Luomo – Vocalcity
I picked Vocalcity because it was SO important to me when it came out, but especially the track Tessio, which gave me back hope that true House wasn’t on its way out, as it seemed to me back then (in 2000). If you hold any pretention of loving electronic music, your record collection simply isn’t complete without Vocalcity, and with the shortest track clocking in at 9:56, you can rest assured you’re getting your money’s worth with this one!
Malajube – Labyrinthes
If you’re from outside North America, chances are slim you’ve heard of these guys, unless you ear is firmly pressed on the indie-rock railroad track. I wasn’t a fan of theirs before this third album. As a matter of fact, I barely knew more than their name and didn’t try to learn more, as I tend to shy away from bands that are too hyped, as was the case when their second album came out. However, when I received Labyrinthes in the mail last February, I thought I’d give them a real listen, and they blew me away. Definitely in my top 3 best albums of 2009 and top 5 of the 2000s. Indie-rock, yes, but with Prog flourishes that don’t need to blush in the presence of their elder statemen, Labyrinthes is an album borne out of personal hardship and, as most such albums, it radiates an intense light. And I did listen back to their earlier stuff: doesn’t measure up to this. Here’s a link to download the excellent opening track Ursuline.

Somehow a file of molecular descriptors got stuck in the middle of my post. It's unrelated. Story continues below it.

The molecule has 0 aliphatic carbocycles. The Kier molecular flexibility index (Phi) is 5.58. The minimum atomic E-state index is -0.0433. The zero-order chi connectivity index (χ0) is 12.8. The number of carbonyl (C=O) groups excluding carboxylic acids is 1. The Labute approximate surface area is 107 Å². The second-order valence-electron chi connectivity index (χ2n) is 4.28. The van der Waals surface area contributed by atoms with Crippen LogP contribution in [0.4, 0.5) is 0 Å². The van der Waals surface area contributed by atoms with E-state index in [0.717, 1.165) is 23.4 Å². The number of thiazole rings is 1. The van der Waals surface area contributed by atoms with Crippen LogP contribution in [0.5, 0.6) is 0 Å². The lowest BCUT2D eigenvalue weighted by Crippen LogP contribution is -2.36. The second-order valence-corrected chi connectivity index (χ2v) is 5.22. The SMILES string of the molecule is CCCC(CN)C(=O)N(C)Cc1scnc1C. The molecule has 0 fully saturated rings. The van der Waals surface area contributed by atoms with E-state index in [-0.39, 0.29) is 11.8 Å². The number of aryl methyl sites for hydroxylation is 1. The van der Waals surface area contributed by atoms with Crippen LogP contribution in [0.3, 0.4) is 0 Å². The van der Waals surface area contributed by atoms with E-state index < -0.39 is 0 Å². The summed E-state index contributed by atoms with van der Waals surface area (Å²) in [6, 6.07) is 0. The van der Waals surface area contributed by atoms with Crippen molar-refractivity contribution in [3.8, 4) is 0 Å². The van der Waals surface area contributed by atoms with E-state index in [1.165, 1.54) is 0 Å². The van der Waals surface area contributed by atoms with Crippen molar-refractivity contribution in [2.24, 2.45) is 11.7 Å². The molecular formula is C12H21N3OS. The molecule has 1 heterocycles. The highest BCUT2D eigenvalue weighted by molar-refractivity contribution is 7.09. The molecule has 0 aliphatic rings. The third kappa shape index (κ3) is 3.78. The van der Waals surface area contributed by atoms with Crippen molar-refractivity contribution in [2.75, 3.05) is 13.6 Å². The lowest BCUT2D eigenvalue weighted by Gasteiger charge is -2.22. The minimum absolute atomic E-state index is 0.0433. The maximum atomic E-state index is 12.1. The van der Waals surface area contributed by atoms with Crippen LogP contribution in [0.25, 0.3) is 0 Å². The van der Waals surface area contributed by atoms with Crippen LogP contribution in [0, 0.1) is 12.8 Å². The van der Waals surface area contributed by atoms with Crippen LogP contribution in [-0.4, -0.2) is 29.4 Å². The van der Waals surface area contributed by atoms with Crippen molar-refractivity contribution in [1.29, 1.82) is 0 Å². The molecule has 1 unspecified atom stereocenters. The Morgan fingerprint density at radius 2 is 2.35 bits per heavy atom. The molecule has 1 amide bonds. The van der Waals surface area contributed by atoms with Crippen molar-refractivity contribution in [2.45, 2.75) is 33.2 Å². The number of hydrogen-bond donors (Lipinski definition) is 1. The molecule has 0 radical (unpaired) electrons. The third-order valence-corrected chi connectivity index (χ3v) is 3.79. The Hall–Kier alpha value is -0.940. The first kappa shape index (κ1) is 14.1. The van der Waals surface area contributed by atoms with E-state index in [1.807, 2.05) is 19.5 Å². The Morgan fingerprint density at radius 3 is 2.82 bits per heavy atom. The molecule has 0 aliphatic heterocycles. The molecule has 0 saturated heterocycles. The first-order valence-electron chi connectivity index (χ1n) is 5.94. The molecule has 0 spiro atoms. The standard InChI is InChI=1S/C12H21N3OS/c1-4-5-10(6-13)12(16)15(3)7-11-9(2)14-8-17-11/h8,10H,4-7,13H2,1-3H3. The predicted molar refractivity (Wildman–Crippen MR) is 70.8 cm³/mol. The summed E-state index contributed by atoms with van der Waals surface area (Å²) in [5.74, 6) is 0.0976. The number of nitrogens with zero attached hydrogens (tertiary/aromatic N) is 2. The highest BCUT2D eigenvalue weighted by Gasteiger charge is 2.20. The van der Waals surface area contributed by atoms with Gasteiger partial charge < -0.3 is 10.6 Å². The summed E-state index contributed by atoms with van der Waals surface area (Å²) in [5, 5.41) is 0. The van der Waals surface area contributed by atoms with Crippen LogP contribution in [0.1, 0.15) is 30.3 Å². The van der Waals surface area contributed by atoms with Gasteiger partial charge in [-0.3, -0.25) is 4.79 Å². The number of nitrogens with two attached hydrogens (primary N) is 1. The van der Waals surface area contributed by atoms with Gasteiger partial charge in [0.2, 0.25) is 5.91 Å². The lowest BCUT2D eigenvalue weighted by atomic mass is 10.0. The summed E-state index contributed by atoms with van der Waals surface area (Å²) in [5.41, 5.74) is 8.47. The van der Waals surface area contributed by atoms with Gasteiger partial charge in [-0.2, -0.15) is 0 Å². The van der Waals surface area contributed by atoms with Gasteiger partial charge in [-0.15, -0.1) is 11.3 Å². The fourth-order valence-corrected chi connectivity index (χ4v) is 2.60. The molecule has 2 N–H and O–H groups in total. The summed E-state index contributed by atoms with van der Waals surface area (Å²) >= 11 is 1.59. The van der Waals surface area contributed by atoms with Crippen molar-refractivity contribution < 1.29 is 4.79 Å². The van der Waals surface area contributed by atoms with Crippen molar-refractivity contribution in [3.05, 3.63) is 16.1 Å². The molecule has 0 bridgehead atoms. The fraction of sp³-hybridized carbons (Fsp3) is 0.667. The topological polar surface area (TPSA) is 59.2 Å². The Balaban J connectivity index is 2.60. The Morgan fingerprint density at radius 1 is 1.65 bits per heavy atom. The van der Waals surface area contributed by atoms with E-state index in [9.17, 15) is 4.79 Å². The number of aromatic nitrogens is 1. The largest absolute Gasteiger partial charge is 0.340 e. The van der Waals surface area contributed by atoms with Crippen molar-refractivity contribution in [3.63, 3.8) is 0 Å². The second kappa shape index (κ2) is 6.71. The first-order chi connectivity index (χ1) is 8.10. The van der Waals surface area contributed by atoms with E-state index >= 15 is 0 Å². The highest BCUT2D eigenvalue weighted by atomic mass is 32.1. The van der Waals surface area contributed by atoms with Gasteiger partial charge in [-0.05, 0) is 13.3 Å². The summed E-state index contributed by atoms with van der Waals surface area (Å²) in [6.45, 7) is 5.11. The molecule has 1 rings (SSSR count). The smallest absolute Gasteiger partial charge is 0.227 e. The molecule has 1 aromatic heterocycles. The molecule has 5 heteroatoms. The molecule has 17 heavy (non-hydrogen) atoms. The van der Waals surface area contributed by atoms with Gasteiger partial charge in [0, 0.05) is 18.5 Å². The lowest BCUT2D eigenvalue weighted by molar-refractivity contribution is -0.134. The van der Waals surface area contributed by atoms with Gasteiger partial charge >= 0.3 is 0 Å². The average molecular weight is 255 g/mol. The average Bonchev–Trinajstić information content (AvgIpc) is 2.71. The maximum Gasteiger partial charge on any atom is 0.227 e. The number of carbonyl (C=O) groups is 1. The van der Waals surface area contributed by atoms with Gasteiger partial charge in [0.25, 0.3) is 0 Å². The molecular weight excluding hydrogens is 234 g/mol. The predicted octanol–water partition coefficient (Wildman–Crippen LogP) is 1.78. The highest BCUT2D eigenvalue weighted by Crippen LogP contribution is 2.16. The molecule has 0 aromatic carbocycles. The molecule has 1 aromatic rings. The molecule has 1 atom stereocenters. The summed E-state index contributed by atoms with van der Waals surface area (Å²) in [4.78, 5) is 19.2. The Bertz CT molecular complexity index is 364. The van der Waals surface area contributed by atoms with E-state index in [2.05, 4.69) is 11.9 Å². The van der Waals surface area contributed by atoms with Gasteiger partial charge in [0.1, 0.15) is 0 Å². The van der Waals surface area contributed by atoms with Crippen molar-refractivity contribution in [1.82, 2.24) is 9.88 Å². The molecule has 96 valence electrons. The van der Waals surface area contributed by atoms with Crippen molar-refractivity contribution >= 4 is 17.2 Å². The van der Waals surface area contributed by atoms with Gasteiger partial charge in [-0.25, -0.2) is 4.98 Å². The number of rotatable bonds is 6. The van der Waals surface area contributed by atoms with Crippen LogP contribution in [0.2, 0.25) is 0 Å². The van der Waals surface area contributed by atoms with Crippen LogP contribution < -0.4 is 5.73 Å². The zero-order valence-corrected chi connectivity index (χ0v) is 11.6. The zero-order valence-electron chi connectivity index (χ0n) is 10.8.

Here’s another Québec artist who you probable never heard of if you live outside this province. I even feel strange writing about him in English! But what Martin Léon does different from most other Québec artists is write stuf that’s beyond the usual pop love song drivel. He is a true composer (who has studied with Ennio Morricone) and a great writer, and his ear is atuned to what’s going on in the world. The result are amazingly unique little gems. He’s only got two albums (more if you include his stint with the band Ann Victor), but they are priceless, with a little favoritism on my part for his first, Kiki BBQ.
Initially, I was only going to include Mig’s first full length, Miguel Graça presents Soulnotmind: Shining Stars, but then, while researching for links and stuff, I realized that his other albums released during the 2000s had as much impact on me as that first one, although it does hold a special place in my mind and heart. Quite difficult to find stuff to link to, but here’s one taken off his second album, Monkey Mass, and co-produced with my buddy Fred Everything.
Dominic Salole is an artist who’s part of of the incredibly talented gang sometimes referred to as the “Canadian Crew” that includes Gonzales, Feist, Peaches and Taylor Savvy. Mocky is a multi-instrumentalist with an uncanny talent for great productions and even greater melodies; he’s often involved in the album production of his fellow Canadian Crew members. On his own, he’s released four albums in the 2000’s, with the latest, Saskamodie, almost being a pure jazz album. The whole Canadian Crew is worth discovering, but my suggestion is that you begin by Mocky’s productions (and save Feist for last, since y’all probably know her anyways).
Moloko – Statues / Forever More (FKEK Remix)